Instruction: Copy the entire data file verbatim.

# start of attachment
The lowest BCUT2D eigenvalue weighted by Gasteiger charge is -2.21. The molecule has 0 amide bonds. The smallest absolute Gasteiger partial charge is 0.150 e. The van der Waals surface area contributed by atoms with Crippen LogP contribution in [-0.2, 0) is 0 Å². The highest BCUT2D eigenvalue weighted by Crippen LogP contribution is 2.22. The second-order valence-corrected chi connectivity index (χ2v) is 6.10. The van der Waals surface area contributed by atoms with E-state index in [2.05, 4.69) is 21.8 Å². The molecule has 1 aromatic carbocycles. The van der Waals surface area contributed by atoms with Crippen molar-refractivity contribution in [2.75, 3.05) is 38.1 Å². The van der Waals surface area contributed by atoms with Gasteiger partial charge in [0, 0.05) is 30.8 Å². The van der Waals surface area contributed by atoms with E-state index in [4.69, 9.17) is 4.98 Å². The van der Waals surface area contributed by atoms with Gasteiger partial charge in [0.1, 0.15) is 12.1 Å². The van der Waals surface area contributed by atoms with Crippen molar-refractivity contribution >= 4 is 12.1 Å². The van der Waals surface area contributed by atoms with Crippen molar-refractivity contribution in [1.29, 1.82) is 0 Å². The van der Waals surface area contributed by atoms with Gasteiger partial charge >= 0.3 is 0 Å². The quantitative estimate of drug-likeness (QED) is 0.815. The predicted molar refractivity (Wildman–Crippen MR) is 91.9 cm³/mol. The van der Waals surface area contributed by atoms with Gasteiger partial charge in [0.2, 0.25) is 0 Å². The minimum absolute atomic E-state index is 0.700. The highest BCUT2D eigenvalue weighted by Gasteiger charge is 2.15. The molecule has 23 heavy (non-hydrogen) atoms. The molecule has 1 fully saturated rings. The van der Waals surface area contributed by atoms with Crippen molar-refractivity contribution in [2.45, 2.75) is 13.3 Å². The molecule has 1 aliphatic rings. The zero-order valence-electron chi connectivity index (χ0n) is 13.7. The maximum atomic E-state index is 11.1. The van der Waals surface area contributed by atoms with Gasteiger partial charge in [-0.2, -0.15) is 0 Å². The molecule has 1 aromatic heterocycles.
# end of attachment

The lowest BCUT2D eigenvalue weighted by Gasteiger charge is -2.21. The molecule has 0 amide bonds. The smallest absolute Gasteiger partial charge is 0.150 e. The van der Waals surface area contributed by atoms with Crippen LogP contribution in [-0.2, 0) is 0 Å². The highest BCUT2D eigenvalue weighted by Crippen LogP contribution is 2.22. The second-order valence-corrected chi connectivity index (χ2v) is 6.10. The van der Waals surface area contributed by atoms with E-state index in [2.05, 4.69) is 21.8 Å². The molecule has 1 aromatic carbocycles. The van der Waals surface area contributed by atoms with Crippen molar-refractivity contribution in [2.75, 3.05) is 38.1 Å². The van der Waals surface area contributed by atoms with Gasteiger partial charge in [0, 0.05) is 30.8 Å². The van der Waals surface area contributed by atoms with E-state index in [4.69, 9.17) is 4.98 Å². The van der Waals surface area contributed by atoms with Gasteiger partial charge in [0.1, 0.15) is 12.1 Å². The van der Waals surface area contributed by atoms with Crippen molar-refractivity contribution >= 4 is 12.1 Å². The van der Waals surface area contributed by atoms with Crippen molar-refractivity contribution in [1.29, 1.82) is 0 Å². The van der Waals surface area contributed by atoms with Gasteiger partial charge >= 0.3 is 0 Å². The quantitative estimate of drug-likeness (QED) is 0.815. The predicted molar refractivity (Wildman–Crippen MR) is 91.9 cm³/mol. The van der Waals surface area contributed by atoms with Gasteiger partial charge in [0.2, 0.25) is 0 Å². The minimum absolute atomic E-state index is 0.700. The highest BCUT2D eigenvalue weighted by Gasteiger charge is 2.15. The molecule has 23 heavy (non-hydrogen) atoms. The molecule has 1 fully saturated rings. The van der Waals surface area contributed by atoms with Crippen molar-refractivity contribution in [2.45, 2.75) is 13.3 Å². The molecule has 1 aliphatic rings. The zero-order valence-electron chi connectivity index (χ0n) is 13.7. The maximum atomic E-state index is 11.1. The van der Waals surface area contributed by atoms with Gasteiger partial charge in [-0.2, -0.15) is 0 Å². The molecule has 1 aromatic heterocycles.